Thoughts from a long time tablet computer user on the iPad

I'm no stranger to the tablet computer, and in particular the slate format. I remember getting very excited about them back when Windows XP Tablet Edition was released in late 2002/early 2003, and spent the next two years reading about them on and off and trying to understand how they were being used in various disciplines. I'd only recently moved into Education, and was particularly keen on how they might be used there. They always seemed like a technology on the edge, something that would provide that extra special quality that could enhance whatever it was used for - if only we could pin that quality down.

I was lucky enough to get my first tablet in 2005, and plumped for the Motion Computing LE1600 - still in my mind one of the very best tablet computers ever made. It wasn't long before I had dumped my usual A4 notebook, moving everything into OneNote 2003, forcing myself to use the technology in order to understand it - a trait which has echoed throughout my life. In fact I chose the slate form factor (i.e. no keyboard) for the very reason that it would make me learn how to use the tablet properly, and not just treat it as an everyday laptop with a slightly dodgy keyboard.

It's now 5 years later, and I still use the same original tablet on a daily basis. I've worn out the extended battery, expanded the memory, and been through several operating systems, but it's still running strong and is pivotal to much of my work. It runs Windows 7 like a dream, not to mention Ubuntu or any other Linux you care to mention. In fact I like the tablet format so much I now own three of the things, and use them for everything from casual browsing and video watching on the sofa to managing business notes and presenting at conferences. Basically I think it's fair to say that I know the tablet experience pretty well.

So what do I make of this iPad thing then?

It's ... nothing special. I can't really believe it. All that talk of clever interfaces, more voice, gesture control, multiple cameras. There's no killer app on it at all, it seems very much like my tablets, only not quite as good in so many ways. It's lower speed, smaller screen, less memory, possibly less or more storage depending what you choose. But hang on, my tablets are 5 years old? That should make them antiques, not contemporaries. Where is the good stuff? What's going on Apple?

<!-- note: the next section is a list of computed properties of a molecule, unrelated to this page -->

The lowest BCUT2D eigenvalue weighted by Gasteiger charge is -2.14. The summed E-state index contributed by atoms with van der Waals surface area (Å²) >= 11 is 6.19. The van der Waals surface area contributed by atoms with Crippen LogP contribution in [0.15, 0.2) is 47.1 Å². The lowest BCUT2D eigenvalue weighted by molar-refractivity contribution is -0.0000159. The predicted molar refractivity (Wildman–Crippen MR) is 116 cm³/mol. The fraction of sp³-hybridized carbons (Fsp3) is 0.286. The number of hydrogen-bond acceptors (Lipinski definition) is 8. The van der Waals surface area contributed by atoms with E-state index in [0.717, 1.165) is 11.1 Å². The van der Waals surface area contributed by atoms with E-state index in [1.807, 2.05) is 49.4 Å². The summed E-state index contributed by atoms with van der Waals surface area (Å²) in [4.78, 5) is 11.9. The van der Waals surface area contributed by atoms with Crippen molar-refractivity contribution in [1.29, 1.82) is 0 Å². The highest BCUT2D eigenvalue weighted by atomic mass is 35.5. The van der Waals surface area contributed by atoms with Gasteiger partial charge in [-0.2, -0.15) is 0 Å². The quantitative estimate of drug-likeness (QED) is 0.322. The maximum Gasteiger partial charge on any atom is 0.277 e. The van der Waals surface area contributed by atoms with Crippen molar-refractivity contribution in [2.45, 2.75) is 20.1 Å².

Battery life sounds impressive, I can't match that, though in all honesty I don't think it matters as much as people think. The really key thing about these sort of devices in my experience are docking stations, places around where you would naturally be that you can slide the thing into for added connectivity and power. I now own four docking stations in all, gathered from various places over the years (well I do have two jobs, plus I'm a part-time student and busy food blogger - I tend to be in lots of different places!). But then again, a whole month on standby? Now that is right in line with how people actually want to use their devices, as opposed to how they have to use them!

And the weight - fab, it's so light! My devices do weigh a bit, even the ones without the extended battery can be a bit of pain after a while, but then again I just tend to rest it on whatever's near to me. People are used to heavy books and the like, so I'm not totally convinced that weight is so critical. Maybe that weight saving is a good reflection on how the technology has matured in the last 5 years, but I don't think it's exactly ground breaking.